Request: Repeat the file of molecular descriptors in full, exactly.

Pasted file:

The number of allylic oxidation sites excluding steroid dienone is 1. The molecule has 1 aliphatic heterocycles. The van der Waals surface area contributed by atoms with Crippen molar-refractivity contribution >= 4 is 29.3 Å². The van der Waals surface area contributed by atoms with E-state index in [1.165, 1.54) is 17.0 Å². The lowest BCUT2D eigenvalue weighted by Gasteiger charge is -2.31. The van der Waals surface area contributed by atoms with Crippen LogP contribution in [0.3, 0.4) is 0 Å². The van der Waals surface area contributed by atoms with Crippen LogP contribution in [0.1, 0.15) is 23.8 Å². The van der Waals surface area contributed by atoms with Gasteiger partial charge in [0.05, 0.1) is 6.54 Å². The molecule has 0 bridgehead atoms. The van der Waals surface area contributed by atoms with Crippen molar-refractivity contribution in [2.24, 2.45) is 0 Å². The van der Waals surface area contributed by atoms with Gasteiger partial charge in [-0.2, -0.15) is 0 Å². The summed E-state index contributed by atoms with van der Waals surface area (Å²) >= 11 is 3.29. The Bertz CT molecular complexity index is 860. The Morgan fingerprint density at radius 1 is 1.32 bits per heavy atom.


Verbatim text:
The number of allylic oxidation sites excluding steroid dienone is 1. The molecule has 1 aliphatic heterocycles. The van der Waals surface area contributed by atoms with Crippen molar-refractivity contribution >= 4 is 29.3 Å². The van der Waals surface area contributed by atoms with E-state index in [1.165, 1.54) is 17.0 Å². The lowest BCUT2D eigenvalue weighted by Gasteiger charge is -2.31. The van der Waals surface area contributed by atoms with Crippen LogP contribution in [0.3, 0.4) is 0 Å². The van der Waals surface area contributed by atoms with Crippen LogP contribution in [0.1, 0.15) is 23.8 Å². The van der Waals surface area contributed by atoms with Gasteiger partial charge in [0.05, 0.1) is 6.54 Å². The molecule has 0 bridgehead atoms. The van der Waals surface area contributed by atoms with Crippen molar-refractivity contribution in [2.24, 2.45) is 0 Å². The van der Waals surface area contributed by atoms with Gasteiger partial charge in [-0.2, -0.15) is 0 Å². The summed E-state index contributed by atoms with van der Waals surface area (Å²) >= 11 is 3.29. The Bertz CT molecular complexity index is 860. The Morgan fingerprint density at radius 1 is 1.32 bits per heavy atom.